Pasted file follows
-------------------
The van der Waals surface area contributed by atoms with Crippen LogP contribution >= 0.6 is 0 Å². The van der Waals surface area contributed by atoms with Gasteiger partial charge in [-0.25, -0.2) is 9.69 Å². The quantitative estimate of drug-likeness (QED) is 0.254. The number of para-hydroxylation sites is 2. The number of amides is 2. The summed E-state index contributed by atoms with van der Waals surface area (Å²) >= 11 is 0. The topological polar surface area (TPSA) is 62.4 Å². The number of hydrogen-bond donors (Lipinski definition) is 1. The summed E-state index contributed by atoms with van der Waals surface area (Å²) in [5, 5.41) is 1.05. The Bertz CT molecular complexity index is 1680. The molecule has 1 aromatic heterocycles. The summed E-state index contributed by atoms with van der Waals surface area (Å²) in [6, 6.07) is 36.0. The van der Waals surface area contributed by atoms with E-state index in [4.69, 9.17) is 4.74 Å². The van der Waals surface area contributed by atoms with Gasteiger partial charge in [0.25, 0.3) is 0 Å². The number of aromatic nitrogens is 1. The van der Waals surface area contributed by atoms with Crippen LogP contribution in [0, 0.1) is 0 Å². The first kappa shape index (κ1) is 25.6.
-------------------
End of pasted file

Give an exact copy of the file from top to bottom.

The van der Waals surface area contributed by atoms with Crippen LogP contribution >= 0.6 is 0 Å². The van der Waals surface area contributed by atoms with Gasteiger partial charge in [-0.25, -0.2) is 9.69 Å². The quantitative estimate of drug-likeness (QED) is 0.254. The number of para-hydroxylation sites is 2. The number of amides is 2. The summed E-state index contributed by atoms with van der Waals surface area (Å²) >= 11 is 0. The topological polar surface area (TPSA) is 62.4 Å². The number of hydrogen-bond donors (Lipinski definition) is 1. The summed E-state index contributed by atoms with van der Waals surface area (Å²) in [5, 5.41) is 1.05. The Bertz CT molecular complexity index is 1680. The molecule has 1 aromatic heterocycles. The summed E-state index contributed by atoms with van der Waals surface area (Å²) in [6, 6.07) is 36.0. The van der Waals surface area contributed by atoms with E-state index in [4.69, 9.17) is 4.74 Å². The van der Waals surface area contributed by atoms with Gasteiger partial charge in [0.25, 0.3) is 0 Å². The number of aromatic nitrogens is 1. The van der Waals surface area contributed by atoms with Crippen LogP contribution in [0, 0.1) is 0 Å². The first kappa shape index (κ1) is 25.6.